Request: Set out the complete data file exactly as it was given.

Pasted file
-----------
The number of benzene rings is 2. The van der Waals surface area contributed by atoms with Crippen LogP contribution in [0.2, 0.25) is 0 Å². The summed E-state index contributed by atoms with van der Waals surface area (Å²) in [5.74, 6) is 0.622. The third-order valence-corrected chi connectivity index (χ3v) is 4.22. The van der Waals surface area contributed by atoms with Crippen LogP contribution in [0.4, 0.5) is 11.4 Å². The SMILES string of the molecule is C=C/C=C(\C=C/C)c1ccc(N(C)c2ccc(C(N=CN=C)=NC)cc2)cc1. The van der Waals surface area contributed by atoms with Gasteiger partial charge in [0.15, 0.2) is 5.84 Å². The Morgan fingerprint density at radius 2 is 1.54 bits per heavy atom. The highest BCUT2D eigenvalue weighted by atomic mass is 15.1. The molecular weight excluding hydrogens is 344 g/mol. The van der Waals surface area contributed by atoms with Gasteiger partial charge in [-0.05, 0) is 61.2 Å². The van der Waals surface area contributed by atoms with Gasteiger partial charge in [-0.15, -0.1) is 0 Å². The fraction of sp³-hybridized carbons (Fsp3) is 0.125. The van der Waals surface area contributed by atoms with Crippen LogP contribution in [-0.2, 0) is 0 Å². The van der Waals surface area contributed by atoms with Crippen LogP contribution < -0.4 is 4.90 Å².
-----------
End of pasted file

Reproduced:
The number of benzene rings is 2. The van der Waals surface area contributed by atoms with Crippen LogP contribution in [0.2, 0.25) is 0 Å². The summed E-state index contributed by atoms with van der Waals surface area (Å²) in [5.74, 6) is 0.622. The third-order valence-corrected chi connectivity index (χ3v) is 4.22. The van der Waals surface area contributed by atoms with Crippen LogP contribution in [0.4, 0.5) is 11.4 Å². The SMILES string of the molecule is C=C/C=C(\C=C/C)c1ccc(N(C)c2ccc(C(N=CN=C)=NC)cc2)cc1. The van der Waals surface area contributed by atoms with Gasteiger partial charge in [0.15, 0.2) is 5.84 Å². The Morgan fingerprint density at radius 2 is 1.54 bits per heavy atom. The highest BCUT2D eigenvalue weighted by atomic mass is 15.1. The molecular weight excluding hydrogens is 344 g/mol. The van der Waals surface area contributed by atoms with Gasteiger partial charge in [-0.05, 0) is 61.2 Å². The van der Waals surface area contributed by atoms with Gasteiger partial charge in [-0.15, -0.1) is 0 Å². The fraction of sp³-hybridized carbons (Fsp3) is 0.125. The van der Waals surface area contributed by atoms with Crippen LogP contribution in [-0.2, 0) is 0 Å². The van der Waals surface area contributed by atoms with Crippen LogP contribution < -0.4 is 4.90 Å².